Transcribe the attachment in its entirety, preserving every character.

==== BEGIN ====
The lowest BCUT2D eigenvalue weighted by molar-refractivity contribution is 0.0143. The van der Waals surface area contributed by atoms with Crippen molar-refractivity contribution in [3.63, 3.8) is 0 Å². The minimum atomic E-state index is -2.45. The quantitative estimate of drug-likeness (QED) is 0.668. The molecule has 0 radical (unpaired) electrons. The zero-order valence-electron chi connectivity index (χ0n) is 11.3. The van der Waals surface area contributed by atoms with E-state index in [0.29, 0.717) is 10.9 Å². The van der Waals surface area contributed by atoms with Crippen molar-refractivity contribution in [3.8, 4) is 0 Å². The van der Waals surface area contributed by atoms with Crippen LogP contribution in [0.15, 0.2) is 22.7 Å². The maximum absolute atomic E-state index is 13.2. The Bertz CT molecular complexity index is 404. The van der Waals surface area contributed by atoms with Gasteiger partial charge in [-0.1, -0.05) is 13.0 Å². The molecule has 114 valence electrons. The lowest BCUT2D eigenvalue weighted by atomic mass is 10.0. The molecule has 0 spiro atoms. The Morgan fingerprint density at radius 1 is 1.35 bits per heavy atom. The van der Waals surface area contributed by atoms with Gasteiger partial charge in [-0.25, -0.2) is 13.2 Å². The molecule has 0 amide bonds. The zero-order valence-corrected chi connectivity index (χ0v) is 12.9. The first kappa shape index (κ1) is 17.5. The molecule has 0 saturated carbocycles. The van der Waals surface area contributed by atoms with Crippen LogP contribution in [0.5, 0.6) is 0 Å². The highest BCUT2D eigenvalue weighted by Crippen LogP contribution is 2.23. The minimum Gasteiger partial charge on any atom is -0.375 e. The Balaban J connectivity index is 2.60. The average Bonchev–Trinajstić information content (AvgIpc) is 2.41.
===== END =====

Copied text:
The lowest BCUT2D eigenvalue weighted by molar-refractivity contribution is 0.0143. The van der Waals surface area contributed by atoms with Crippen molar-refractivity contribution in [3.63, 3.8) is 0 Å². The minimum atomic E-state index is -2.45. The quantitative estimate of drug-likeness (QED) is 0.668. The molecule has 0 radical (unpaired) electrons. The zero-order valence-electron chi connectivity index (χ0n) is 11.3. The van der Waals surface area contributed by atoms with E-state index in [0.29, 0.717) is 10.9 Å². The van der Waals surface area contributed by atoms with Crippen molar-refractivity contribution in [3.8, 4) is 0 Å². The van der Waals surface area contributed by atoms with Crippen LogP contribution in [0.15, 0.2) is 22.7 Å². The maximum absolute atomic E-state index is 13.2. The Bertz CT molecular complexity index is 404. The van der Waals surface area contributed by atoms with Gasteiger partial charge in [-0.1, -0.05) is 13.0 Å². The molecule has 114 valence electrons. The lowest BCUT2D eigenvalue weighted by atomic mass is 10.0. The molecule has 0 spiro atoms. The Morgan fingerprint density at radius 1 is 1.35 bits per heavy atom. The van der Waals surface area contributed by atoms with Gasteiger partial charge in [-0.25, -0.2) is 13.2 Å². The molecule has 0 amide bonds. The zero-order valence-corrected chi connectivity index (χ0v) is 12.9. The first kappa shape index (κ1) is 17.5. The molecule has 0 saturated carbocycles. The van der Waals surface area contributed by atoms with Crippen LogP contribution in [0.5, 0.6) is 0 Å². The highest BCUT2D eigenvalue weighted by Crippen LogP contribution is 2.23. The minimum Gasteiger partial charge on any atom is -0.375 e. The Balaban J connectivity index is 2.60. The average Bonchev–Trinajstić information content (AvgIpc) is 2.41.